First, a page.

Despite Indian strategists’ claim that India is an aspirant global power, it is at the bottom in South Asia except for war-torn Afghanistan in the GHI ranking.
The report suggests that India ranks 94th out of 104 countries listed. India shares the same rank as Sudan, in the red zone. That means India’s hunger situation is in the “alarming” category. India’s South Asian peers rank as follows: Sri Lanka 64, Nepal 73, Bangladesh 75, and Pakistan 88.
India is unable to feed its kids and yet dreams of being a global strategic player.
Second, I read a report by Andy Mukherjee in Bloomberg Business dated October 17. The headline is fascinating: “The next China? India must first beat Bangladesh.”
Mukherjee writes: “Ever since it began opening up the economy in the 1990s, India’s dream has been to emulate China’s rapid expansion. After three decades of persevering with that campaign, slipping behind Bangladesh hurts its global image. The West wants a meaningful counterweight to China, but that partnership will be predicated on India not getting stuck in a lower-middle-income trap.”
The third report I skimmed was published earlier but is still relevant. The Davos-based World Economic Forum (WEF) started to publish the World Inclusive Development Report (IDI) in 2017.
The WEF says IDI is designed as an alternative to GDP and reflects more closely the criteria by which people evaluate their countries’ economic progress. The IDI 2018 ranking suggested that India is again at the bottom. In the IDI ranking of 74 states in the Emerging Economies category, Nepal ranks No 22, Bangladesh 34, Sri Lanka 40, Pakistan 47, and India 62.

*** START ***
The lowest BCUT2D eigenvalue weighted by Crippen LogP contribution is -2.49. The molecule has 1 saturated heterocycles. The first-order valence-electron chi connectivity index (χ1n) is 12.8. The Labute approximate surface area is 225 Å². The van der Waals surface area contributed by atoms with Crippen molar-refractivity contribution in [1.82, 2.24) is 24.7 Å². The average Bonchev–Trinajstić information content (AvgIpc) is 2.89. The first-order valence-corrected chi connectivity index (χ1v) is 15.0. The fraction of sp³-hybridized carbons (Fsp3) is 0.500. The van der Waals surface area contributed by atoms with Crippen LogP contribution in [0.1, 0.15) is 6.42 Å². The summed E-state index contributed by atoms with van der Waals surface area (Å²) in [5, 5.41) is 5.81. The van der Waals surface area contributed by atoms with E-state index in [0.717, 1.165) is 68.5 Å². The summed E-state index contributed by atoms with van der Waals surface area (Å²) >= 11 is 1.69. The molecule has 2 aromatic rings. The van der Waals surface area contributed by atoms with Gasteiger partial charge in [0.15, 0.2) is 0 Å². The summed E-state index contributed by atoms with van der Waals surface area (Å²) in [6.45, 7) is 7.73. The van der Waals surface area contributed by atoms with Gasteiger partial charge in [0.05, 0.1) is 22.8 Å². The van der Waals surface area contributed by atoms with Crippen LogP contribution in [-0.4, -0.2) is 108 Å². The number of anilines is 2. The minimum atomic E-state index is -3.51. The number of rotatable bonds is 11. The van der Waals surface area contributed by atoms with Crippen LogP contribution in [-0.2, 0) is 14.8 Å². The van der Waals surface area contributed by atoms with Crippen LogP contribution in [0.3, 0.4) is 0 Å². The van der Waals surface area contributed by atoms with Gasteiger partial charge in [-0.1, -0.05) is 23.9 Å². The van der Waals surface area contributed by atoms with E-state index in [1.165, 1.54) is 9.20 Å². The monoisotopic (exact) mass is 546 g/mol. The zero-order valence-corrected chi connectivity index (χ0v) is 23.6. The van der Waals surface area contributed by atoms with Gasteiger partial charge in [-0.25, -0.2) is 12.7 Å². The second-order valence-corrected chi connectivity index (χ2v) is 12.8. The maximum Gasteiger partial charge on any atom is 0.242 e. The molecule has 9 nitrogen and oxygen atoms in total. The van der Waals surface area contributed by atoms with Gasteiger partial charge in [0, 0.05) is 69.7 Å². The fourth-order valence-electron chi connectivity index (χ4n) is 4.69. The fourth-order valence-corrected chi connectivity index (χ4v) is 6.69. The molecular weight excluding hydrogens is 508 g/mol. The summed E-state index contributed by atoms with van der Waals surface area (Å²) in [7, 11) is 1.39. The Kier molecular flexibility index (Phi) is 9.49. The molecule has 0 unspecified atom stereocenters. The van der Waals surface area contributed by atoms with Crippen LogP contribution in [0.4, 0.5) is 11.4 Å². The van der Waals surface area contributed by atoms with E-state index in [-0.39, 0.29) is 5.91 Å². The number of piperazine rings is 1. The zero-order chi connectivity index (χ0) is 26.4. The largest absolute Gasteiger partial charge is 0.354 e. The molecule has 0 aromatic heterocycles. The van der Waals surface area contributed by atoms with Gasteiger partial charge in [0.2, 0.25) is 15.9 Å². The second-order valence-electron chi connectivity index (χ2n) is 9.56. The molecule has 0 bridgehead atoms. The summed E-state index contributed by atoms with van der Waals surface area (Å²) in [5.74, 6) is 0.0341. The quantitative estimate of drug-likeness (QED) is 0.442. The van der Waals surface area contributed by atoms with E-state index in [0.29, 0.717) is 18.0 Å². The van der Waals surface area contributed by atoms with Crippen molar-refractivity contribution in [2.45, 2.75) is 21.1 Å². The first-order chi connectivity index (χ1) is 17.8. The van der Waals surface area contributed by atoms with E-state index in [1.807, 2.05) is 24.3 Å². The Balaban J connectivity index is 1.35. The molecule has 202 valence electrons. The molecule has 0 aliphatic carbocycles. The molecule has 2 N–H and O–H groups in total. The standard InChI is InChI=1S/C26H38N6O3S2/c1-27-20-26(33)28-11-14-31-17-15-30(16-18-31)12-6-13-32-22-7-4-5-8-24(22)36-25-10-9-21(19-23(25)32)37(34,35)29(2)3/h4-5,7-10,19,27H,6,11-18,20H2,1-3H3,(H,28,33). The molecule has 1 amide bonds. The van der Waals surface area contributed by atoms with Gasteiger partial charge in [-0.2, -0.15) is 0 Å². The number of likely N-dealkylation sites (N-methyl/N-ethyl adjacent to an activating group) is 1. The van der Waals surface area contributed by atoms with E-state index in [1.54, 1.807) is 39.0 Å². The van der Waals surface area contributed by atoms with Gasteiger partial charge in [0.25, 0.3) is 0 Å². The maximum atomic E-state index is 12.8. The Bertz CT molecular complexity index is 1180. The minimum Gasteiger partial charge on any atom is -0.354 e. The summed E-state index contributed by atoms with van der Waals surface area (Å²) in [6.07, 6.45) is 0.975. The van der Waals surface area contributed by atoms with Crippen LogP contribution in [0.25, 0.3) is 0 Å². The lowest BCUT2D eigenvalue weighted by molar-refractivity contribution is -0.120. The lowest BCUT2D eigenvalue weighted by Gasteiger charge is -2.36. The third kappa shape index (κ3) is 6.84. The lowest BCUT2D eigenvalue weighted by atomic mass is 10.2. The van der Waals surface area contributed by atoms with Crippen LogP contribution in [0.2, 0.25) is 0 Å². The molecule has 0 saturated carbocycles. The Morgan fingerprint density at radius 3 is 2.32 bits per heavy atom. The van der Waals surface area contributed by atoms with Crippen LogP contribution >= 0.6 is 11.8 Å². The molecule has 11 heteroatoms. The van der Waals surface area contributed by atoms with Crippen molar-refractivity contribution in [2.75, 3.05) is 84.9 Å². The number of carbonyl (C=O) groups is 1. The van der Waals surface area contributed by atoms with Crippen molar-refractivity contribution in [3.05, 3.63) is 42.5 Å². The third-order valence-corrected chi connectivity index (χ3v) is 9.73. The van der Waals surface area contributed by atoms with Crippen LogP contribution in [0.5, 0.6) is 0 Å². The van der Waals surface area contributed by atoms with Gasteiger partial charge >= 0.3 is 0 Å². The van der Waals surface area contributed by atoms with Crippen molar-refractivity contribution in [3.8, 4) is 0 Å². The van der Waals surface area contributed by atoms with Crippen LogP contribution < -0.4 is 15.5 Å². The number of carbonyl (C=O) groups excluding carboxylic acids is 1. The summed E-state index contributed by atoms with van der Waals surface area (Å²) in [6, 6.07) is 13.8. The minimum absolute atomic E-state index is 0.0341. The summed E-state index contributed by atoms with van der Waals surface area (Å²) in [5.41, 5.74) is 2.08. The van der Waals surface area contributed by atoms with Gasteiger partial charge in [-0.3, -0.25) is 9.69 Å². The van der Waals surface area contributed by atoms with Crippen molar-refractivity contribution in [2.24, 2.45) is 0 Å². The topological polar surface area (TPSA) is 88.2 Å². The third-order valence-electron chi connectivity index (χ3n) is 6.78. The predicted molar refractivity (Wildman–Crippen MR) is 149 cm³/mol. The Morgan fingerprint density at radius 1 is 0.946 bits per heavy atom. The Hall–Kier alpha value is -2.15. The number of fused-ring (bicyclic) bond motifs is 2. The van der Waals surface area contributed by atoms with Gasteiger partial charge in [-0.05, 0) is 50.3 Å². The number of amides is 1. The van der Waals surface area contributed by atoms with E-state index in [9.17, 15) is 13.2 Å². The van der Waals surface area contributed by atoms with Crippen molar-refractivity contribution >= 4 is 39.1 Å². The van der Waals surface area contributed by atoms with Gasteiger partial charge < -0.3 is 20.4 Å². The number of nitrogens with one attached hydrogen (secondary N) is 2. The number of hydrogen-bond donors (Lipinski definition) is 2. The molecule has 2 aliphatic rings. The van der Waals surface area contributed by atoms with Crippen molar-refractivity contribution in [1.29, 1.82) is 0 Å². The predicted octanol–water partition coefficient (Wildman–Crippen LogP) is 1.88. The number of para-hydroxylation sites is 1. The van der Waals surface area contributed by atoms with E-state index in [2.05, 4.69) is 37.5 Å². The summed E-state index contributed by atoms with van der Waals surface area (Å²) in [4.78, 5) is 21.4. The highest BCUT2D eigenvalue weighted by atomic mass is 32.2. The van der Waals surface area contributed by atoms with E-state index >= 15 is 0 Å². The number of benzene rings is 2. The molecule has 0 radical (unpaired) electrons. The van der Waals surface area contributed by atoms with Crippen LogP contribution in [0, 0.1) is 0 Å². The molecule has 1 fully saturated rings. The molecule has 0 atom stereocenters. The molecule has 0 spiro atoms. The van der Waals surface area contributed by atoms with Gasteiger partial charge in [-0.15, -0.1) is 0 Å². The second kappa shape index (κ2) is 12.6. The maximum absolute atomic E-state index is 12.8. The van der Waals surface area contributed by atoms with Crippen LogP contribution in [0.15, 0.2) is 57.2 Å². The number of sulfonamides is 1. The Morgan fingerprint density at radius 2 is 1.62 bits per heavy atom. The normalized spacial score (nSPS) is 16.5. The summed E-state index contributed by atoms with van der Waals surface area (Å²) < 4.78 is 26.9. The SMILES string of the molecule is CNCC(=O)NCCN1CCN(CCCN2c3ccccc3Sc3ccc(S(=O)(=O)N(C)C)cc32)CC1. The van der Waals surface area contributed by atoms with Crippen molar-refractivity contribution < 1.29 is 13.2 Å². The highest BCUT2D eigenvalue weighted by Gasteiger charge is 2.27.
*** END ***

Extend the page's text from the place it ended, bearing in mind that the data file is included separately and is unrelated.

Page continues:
Besides, India, the world’s largest functional democracy, is not a role model for other countries in South Asia, even for its human-rights record. Amnesty International’s recent closure of its operations in India confirms this.
These reports show that India is neither comparable to the traditional superpower, the US, nor to an emerging superpower, China. It is also not equal to a middle-power country like Japan or Germany. It is not even equivalent to its immediate neighbors Bangladesh, Pakistan, Sri Lanka and Nepal in many development indicators.
India lags its South Asian peers. Therefore, India is not a role model in the South Asia region, either in economic performance or in socioeconomic development. Recently, South Asian countries have been looking to China with hope rather than India because of India’s poor image. A country with a lower socioeconomic development ranking cannot be a role model for higher-ranked countries.
Indian leaders’ and bureaucrats’ denials won’t work for India. The sooner India accepts that it lags far behind superpowers, middle-power countries and its immediate neighbors, the sooner it will start fixing its economy.
Hubris of being a global player may be useful for Indian leaders and officials but it won’t help the people.
India must stop the cacophony of strategic matrices like the Quad, the Indo-Pacific Strategy, and Malabar Drill because these things will not solve the “alarming hunger” of Indian kids. They also will not help in the socioeconomic development of India.
India must first develop into a US$10 trillion economy. Then, the global community will recognize its global ambitions.